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The Good News June 2014


Using Breaking Bad for good

We won’t easily forget the phenomenon that was Breaking Bad. Bryan Cranston’s crazily believable portrayal of Walter White, a high school chemistry teacher who embraces his inner villain as a meth cook, made for riveting television. But who knew that this small screen spectacle would help one California teen get a date to the prom? In a bid to get Maddie to go to the prom with him, Stefan Montana approached actor Bryan Cranston, asking him to deliver one of the most famous lines from the hit TV series, but Cranston’s good deed didn’t stop there. In addition to being the star of the latest rendition of Godzilla, Cranston is also portraying the lead of President Lyndon B. Johnson in the Broadway hit All the Way. He flew Montana and his date to New York for the show, put them up in a hotel, and even had a car fetch them from the airport. The best part of the story? Maddie said yes to the prom request!


Wanted: spare kidney

You can find a lot of dodgy stuff on Craigslist, from kleptomaniac roommates to positive pregnancy tests and empty boxes labelled ‘PlayStation 4’. But this recent story lets us know that not everything on the website is a scam, and there are genuinely good people out there. Cindy Prettyman, a 65-year-old living in West Virginia was told that she needed a new kidney. She was placed on the organ donor waiting list, but would probably have had to wait five years before getting what she needed. Luckily her son Jeremy stepped in armed with the force of the internet. He posted a listing on Craigslist that stated, “Wanted: Kidney”, and they found a donor. Prettyman’s saviour came in the form of Jacklyn Mellott, a 56-year-old from Ohio, who said she had always wanted to donate. As fate would have it, they were a perfect match. Thanks to Mellott, Cindy would live to see another day.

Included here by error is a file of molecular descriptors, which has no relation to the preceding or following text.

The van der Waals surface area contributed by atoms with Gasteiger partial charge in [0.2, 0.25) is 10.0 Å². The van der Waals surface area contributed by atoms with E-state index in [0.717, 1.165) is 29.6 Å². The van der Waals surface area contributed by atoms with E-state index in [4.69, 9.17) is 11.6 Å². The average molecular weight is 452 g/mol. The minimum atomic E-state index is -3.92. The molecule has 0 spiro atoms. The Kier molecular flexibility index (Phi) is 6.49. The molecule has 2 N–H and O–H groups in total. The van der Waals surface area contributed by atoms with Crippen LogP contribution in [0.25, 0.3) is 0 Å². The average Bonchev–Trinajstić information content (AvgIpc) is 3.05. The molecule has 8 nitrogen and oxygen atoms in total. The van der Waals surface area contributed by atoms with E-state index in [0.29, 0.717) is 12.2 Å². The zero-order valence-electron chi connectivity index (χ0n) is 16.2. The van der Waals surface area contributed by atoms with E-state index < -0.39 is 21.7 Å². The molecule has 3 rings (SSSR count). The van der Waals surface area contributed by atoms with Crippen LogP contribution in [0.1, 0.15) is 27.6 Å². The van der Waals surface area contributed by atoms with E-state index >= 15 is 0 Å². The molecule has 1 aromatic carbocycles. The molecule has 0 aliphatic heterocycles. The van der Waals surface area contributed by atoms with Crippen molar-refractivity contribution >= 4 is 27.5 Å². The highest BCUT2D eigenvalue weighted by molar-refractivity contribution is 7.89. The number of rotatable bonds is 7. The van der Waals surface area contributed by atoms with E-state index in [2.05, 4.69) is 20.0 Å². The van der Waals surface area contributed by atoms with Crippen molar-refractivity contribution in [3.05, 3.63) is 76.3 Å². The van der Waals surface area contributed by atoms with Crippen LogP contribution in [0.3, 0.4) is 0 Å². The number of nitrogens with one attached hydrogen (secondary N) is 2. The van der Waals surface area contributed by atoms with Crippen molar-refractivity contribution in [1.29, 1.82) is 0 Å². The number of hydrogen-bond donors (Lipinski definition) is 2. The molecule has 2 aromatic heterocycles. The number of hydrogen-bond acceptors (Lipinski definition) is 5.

Panic averted

It looks like the economic panic that started with the 2008 crash might be coming to an end. The U.S. economy has reached a milestone: It has finally regained all 8.8 million private-sector jobs it lost during the Great Recession. March 2014 job growth figures also signalled that stronger gains could lie ahead.



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